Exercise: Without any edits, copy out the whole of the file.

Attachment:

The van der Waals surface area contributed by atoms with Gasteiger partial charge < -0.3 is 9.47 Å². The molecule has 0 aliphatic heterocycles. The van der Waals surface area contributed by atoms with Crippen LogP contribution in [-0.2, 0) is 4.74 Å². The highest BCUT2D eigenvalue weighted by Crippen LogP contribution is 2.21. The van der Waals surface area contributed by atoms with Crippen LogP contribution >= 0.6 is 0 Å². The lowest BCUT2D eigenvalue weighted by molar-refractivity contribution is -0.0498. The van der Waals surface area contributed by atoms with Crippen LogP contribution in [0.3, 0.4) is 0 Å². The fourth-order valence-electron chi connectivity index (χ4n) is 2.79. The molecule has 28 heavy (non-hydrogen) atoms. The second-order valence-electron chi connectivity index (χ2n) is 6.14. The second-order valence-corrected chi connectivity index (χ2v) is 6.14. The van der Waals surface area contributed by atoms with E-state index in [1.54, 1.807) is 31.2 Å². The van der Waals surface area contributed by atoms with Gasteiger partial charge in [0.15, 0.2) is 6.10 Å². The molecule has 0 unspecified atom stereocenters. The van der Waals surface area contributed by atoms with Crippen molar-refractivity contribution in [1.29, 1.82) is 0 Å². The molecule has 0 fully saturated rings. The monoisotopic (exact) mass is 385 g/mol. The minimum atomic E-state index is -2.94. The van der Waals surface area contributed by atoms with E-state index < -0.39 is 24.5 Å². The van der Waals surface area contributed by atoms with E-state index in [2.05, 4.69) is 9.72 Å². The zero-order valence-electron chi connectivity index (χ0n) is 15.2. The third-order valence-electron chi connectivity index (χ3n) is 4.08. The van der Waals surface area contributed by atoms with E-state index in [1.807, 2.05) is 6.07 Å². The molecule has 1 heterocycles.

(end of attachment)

The van der Waals surface area contributed by atoms with Gasteiger partial charge < -0.3 is 9.47 Å². The molecule has 0 aliphatic heterocycles. The van der Waals surface area contributed by atoms with Crippen LogP contribution in [-0.2, 0) is 4.74 Å². The highest BCUT2D eigenvalue weighted by Crippen LogP contribution is 2.21. The van der Waals surface area contributed by atoms with Crippen LogP contribution >= 0.6 is 0 Å². The lowest BCUT2D eigenvalue weighted by molar-refractivity contribution is -0.0498. The van der Waals surface area contributed by atoms with Crippen LogP contribution in [0.3, 0.4) is 0 Å². The fourth-order valence-electron chi connectivity index (χ4n) is 2.79. The molecule has 28 heavy (non-hydrogen) atoms. The second-order valence-electron chi connectivity index (χ2n) is 6.14. The second-order valence-corrected chi connectivity index (χ2v) is 6.14. The van der Waals surface area contributed by atoms with E-state index in [1.54, 1.807) is 31.2 Å². The van der Waals surface area contributed by atoms with Gasteiger partial charge in [0.15, 0.2) is 6.10 Å². The molecule has 0 unspecified atom stereocenters. The van der Waals surface area contributed by atoms with Crippen molar-refractivity contribution in [1.29, 1.82) is 0 Å². The molecule has 0 fully saturated rings. The monoisotopic (exact) mass is 385 g/mol. The minimum atomic E-state index is -2.94. The van der Waals surface area contributed by atoms with E-state index < -0.39 is 24.5 Å². The van der Waals surface area contributed by atoms with E-state index in [2.05, 4.69) is 9.72 Å². The zero-order valence-electron chi connectivity index (χ0n) is 15.2. The third-order valence-electron chi connectivity index (χ3n) is 4.08. The van der Waals surface area contributed by atoms with E-state index in [1.807, 2.05) is 6.07 Å². The molecule has 1 heterocycles.